The town is impressive at first sight. Due to its island position and the topographical separation from River Inn and scarp, Wasserburg negates familiar expectations. A newly arriving traveller enjoys a fairy-tale view before even entering: A town of pastel-colored walls, of oriels and pinnacles, with its town gate and a mighty castle. It looks just like the medieval town you imagined in your childhood dreams.
Asked about what they like about Wasserburg, residents and tourists alike start raving: It is mediterranean, cosmopolitan, lively, cultured and multicultural, racy, historical, natural, fun-loving, and enchantingly beautiful. Simply a lovable place. Life vibrates in the historic center with its colorful, Gothic houses: The street cafes are crowded, locals and guests stroll underneath the arcades, they shop, party, or stop for a chat in the alleys. Youthfulness in this town of 13,000 is ensured by the students of the 17 schools in Wasserburg – from grade schools to the college of administration.
The fact that Wasserburg has remained a regional capital of trade and culture to this day certainly helps to keep the place dynamic and alive. While the historic center is dominated by numerous shops, taverns, and crafts enterprises, global players settled outside the town walls. Along with the diverse service industry and two hospitals, they safeguard the town's and its surroundings' prosperity.
Wasserburg is one of Old Bavaria's towns of highest historic significance. It is older than Munich which only lies 50 kilometers to its West. The Bavarian dukes fiercely competed about Wasserburg on a regular basis until the 16th century, granting the town the same rights usually reserved for the large royal seats. Furnished with privileges, the salt trade blossomed till the 19th century. Due to its location at the important junction of the River Inn waterway and one of the most important land trade routes, Wasserburg became the leading transaction point for goods from the Balkans, Austria, and Italy, bringing power and wealth to local ship owners and merchants.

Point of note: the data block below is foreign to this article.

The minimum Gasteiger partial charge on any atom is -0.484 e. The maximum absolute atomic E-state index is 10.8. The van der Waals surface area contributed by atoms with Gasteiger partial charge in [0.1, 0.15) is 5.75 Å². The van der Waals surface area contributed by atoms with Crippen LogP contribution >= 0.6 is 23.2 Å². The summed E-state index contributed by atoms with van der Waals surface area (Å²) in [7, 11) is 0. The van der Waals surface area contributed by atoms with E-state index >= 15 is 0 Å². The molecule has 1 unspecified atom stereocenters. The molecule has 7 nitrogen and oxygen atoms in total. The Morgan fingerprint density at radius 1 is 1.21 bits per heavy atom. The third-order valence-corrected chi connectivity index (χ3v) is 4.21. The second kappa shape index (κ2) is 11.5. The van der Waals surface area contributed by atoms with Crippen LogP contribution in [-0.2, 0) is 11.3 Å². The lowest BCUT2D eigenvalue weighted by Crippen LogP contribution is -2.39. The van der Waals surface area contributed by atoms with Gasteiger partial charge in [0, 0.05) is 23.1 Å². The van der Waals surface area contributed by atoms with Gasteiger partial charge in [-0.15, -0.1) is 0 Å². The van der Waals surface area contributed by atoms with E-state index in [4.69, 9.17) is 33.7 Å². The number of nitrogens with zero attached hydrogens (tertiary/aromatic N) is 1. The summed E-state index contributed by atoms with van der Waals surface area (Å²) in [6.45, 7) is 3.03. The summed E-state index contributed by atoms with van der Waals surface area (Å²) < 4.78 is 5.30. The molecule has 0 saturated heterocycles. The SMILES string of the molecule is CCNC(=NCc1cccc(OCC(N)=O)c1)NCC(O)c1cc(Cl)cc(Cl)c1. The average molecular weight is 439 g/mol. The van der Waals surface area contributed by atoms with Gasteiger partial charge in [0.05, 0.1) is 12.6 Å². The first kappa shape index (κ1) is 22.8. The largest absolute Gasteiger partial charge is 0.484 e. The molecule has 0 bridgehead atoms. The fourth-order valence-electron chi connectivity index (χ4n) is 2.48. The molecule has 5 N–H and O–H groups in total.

Its secure location on the peninsula surrounded by the River Inn made the town– fortified with towers and walls, and surmounted by the Hallgrave ("Hallgrafen") and later Wittelsbach castle - almost invulnerable. This wealthy trading town also proved a place for crafts and arts to flourish, so that prestigious structures were built during its golden age in the 15th century. Wasserburg presents itself to visitors as a center of the Gothic style, charming its guests with its pergolas, its narrow alleys, and its pretty squares.
„The majestic stream, seemingly connected to this water town in passion and embrace, changes its course, curves pouncing against the town, orbits in a circle around it, and resumes its original direction through mountain banks and forests...“ This description stems from one of the first travel guides about Wasserburg, from the middle of the 19th century. It elucidates the basics of the townscape as it can be seen from Kellerberg Mountain, from other look-outs, or from boats on the Inn River. The stream floats closely to the houses; the town is almost completely – to seven-eighths to be exact – surrounded by the biggest mountain river north of the Alps. Today, its power is at the very least remembered when a high flood lets the waters race by the houses – a strong reminder that the River Inn is not only green and quick, but also dangerous.
Wasserburg, the small town at the loop of the River Inn, charms its guests at first sight. But a stroll through the historic center still reveals many hidden treasures for those who take the time.